Early impressions - Final Fantasy XIV: A Realm Reborn

Last week Final Fantasy XIV: A Realm Reborn was on sale on the PlayStation Store, and it was a title my son and I were both very interested in. I have played a handful of MMO games over the years, with World of Warcraft getting the lion's share of my time. My son enjoys just about anything online, whether it is the competitive modes to a first person shooter, or games like APB or Maple Story on the computer.


Aside from the sale, what finally tipped my hand completely was the announcement that all PlayStation 3 owners of the game would get it upgraded to PlayStation 4 for free.

So the first thing of note - wow this took a long time to download, install, then upgrade with the launcher once it was installed. Probably in total, I spent about three hours or so with that entire process, thankfully doing most of it while I slept that first night.

Like World of Warcraft, Final Fantasy XIV: A Realm Reborn relies on a subscription model. The first month is part of your purchase, but after those thirty days are up, you need to decide if you:

a) want to keep paying to play and

b) if you do - which plan to choose (30, 90 or 180 day increments). As you would expect, bigger increments means a savings overall of a few bucks here and there

I do plan to keep the subscription up, at least for six months, so that is what I plan to sign up for. I am also ridiculously interested in The Elder Scrolls Online, so it will be interesting to see how these two compare when that game comes out.

In the meantime, I rolled up a warrior class - Marauder. I almost always take one of these, and I came up with the creative, inspired name of Chalgyr (this dates back to the name of my warrior on a MUD from about fifteen years ago. Just in case anyone was curious why I use that handle and how long I have had it). I plopped my character onto the Leviathan North American server and went about playing out the game's early events.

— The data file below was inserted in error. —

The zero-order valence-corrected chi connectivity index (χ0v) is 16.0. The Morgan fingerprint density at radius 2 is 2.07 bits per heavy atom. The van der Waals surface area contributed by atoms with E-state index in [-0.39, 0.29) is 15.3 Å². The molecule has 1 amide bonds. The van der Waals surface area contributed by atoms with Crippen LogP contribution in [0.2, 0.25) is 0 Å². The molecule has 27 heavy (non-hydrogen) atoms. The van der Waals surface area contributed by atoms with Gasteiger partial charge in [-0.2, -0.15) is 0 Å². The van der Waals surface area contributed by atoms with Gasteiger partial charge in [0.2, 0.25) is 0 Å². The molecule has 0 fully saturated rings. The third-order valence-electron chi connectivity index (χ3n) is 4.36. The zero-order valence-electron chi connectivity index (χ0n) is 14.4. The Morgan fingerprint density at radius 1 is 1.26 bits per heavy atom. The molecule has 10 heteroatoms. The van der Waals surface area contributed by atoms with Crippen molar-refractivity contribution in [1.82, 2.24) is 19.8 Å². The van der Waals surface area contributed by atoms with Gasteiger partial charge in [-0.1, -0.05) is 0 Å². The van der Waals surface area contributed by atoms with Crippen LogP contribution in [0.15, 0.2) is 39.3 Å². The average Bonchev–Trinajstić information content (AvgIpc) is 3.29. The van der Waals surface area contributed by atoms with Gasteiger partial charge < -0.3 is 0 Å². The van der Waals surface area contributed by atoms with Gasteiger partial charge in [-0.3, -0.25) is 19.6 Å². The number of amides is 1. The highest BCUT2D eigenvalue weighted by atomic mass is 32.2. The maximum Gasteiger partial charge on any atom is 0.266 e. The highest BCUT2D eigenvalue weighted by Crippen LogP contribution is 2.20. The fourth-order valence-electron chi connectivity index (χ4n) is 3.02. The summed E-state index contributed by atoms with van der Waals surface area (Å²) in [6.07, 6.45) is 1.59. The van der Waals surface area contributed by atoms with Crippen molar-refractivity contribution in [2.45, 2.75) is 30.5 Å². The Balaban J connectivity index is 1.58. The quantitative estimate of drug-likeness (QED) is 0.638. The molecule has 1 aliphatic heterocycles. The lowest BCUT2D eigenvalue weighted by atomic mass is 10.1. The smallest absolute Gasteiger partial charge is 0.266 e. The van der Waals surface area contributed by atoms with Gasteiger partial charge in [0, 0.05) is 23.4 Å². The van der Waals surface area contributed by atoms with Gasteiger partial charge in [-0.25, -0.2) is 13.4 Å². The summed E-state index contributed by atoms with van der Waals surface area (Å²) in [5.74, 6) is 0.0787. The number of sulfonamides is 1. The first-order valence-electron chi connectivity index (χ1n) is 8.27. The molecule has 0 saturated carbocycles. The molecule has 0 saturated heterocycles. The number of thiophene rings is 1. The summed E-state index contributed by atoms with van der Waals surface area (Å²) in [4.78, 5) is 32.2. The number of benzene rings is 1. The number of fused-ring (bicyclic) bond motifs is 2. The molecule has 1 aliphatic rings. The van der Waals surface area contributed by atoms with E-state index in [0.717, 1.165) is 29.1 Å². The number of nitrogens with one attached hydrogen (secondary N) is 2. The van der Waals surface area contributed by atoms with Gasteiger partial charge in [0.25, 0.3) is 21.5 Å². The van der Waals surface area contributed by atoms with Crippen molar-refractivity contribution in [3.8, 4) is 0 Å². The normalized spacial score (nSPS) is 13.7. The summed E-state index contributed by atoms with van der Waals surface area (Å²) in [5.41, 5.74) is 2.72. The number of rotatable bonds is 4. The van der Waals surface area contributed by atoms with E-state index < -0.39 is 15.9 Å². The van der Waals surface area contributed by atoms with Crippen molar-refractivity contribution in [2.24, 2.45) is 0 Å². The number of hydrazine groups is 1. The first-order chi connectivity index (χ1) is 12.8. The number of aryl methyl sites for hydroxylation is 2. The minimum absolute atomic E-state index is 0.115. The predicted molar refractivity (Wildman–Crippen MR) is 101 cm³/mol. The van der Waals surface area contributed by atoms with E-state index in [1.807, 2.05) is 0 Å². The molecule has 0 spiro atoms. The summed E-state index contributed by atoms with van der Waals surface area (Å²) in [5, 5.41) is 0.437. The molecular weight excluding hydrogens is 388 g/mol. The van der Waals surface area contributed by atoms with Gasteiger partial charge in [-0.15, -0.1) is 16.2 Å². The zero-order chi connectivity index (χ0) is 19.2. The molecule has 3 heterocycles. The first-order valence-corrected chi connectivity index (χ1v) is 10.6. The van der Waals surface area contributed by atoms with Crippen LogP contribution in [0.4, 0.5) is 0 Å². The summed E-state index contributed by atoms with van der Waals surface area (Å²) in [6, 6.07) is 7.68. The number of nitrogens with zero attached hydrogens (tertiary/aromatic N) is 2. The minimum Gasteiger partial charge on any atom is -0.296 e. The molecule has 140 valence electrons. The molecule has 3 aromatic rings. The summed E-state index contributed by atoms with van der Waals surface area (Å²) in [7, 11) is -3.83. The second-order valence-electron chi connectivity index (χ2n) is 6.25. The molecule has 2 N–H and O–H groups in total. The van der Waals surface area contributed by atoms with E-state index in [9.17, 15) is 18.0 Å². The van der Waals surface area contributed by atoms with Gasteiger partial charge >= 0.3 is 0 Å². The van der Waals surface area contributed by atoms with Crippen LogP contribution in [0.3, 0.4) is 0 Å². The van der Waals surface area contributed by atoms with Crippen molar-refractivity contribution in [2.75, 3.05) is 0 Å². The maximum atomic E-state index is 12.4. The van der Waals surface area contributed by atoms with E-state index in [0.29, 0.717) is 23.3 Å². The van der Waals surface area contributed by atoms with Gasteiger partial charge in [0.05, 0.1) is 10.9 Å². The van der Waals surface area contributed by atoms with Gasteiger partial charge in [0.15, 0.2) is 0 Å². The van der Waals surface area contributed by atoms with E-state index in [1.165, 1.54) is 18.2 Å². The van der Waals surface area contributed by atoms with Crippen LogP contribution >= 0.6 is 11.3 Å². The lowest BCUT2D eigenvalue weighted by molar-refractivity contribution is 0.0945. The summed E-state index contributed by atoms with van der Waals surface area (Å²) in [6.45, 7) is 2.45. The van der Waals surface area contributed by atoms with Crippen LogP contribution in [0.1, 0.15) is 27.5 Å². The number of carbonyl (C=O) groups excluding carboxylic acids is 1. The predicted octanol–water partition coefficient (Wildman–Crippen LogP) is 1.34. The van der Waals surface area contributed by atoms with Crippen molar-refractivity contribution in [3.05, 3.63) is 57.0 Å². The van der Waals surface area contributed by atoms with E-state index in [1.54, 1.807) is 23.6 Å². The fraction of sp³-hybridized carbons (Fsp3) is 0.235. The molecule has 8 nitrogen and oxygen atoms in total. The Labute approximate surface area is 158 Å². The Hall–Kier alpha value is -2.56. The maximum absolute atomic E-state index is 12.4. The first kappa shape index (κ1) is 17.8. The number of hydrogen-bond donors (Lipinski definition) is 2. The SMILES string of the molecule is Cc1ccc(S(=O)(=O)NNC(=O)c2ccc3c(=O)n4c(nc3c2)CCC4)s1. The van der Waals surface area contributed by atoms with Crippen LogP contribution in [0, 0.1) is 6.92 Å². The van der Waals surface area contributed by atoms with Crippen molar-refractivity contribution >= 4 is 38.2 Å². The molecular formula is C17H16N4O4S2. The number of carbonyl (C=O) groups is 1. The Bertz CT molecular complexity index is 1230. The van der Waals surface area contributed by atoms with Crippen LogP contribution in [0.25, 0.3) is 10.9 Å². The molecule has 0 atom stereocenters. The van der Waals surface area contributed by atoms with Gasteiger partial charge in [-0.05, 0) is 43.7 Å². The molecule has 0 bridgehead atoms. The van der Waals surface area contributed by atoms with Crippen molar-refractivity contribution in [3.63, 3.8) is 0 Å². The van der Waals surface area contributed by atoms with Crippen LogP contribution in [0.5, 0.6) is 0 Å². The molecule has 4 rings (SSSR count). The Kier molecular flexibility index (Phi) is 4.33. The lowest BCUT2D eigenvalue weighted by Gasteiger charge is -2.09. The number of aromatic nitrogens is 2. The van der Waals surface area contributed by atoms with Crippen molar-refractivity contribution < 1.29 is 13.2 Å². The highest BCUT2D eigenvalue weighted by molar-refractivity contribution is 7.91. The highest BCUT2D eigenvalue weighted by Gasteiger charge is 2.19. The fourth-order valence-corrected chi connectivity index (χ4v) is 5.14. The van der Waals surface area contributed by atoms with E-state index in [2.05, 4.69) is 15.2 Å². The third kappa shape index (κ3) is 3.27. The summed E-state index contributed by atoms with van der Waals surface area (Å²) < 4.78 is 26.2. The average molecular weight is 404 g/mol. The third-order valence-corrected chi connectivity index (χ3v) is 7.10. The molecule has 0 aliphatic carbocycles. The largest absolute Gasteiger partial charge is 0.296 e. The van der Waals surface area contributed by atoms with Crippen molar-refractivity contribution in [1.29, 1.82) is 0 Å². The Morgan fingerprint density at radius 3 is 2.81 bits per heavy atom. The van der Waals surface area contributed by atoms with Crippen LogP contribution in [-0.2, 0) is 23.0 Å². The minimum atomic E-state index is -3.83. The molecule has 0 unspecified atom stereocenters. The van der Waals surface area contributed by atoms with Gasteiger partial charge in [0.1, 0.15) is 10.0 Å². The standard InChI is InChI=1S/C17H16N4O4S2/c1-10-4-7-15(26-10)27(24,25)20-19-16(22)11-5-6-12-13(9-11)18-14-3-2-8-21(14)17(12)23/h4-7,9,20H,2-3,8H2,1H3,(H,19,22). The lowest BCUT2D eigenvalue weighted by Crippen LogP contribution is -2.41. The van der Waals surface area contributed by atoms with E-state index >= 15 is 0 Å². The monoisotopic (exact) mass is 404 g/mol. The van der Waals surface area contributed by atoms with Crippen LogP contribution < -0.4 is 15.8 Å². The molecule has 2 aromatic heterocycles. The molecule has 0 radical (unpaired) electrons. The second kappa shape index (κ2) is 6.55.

A few things stood out to me right away. The first was that there seemed to be a lack of actual voice acting. I have gotten so used to fully voiced RPG games that it struck me as almost strange when the first real sequence of events was punctuated with sound effects and the as-always beautiful Square music, but no voice acting. There are later parts in the game that have it, but for whatever reason that just stood out to me initially.

The other thing was how long it takes to 'get into the action'. Now, I have not played World of Warcraft in several years now, though it felt like in both that game and Guild Wars 2, I was thrown into the fray pretty quickly. Here there is a good deal more dialog and story first, which is not at all a bad thing, just once again not what I had initially expected.

Continuing the theme of 'something new in my MMO' was the use of a controller instead of a keyboard. I would not want to type out long messages by any means, but once I got the hang of the control scheme, I found that the controller worked really well. Not having played this title on the PC, it is hard to say if it is appreciably better or worse than using a mouse and keyboard. Part of me thinks that the keyboard for text entry and the mouse for selecting things in the environment would be better, but overall movement with the controller feels good as well.

Lots of 'kill ten of critter x' and a few 'fetch quests' littered my early goings, but the FATE events - world events triggered by players that usually culminate in lots of critters and a boss fight - helped to keep things feeling a bit fresh. They feel very similar to the world events found in Guild Wars 2, where your level of participation impacts the quality of your reward in the end. Instanced quests - ones meant for just you and you alone and are usually tied to the primary storyline - are also a nice touch.

One thing I do not miss from World of Warcraft - running back to my corpse. That is an old MUD convention I am glad to see gone (in fact back when I started Kingdoms of the Lost over a decade ago, it was one of the first changes I made to the game as well). Dying still hurts your equipment, which costs coin to keep in good repair, but it is not so punitive as to discourage exploration.

I am excited to see how it looks on the PlayStation 4, because on the PlayStation 3 Final Fantasy looks really good, and as I mentioned above - the music is also excellent. I was gone most of the weekend at various events, but that gave my son a chance to play. He has rolled up two characters on my account (just on a different server) and has one to level nineteen. My own is level fifteen so far. I plan to write up a full review on the game - but probably not until it releases on PlayStation 4. This will give me a chance play the game thoroughly and then review it when it is 'new' to that platform.

Have you had a chance to play it? If so what did you think? Or are you holding out for Elder Scrolls Online, or in general do you just avoid MMO games?


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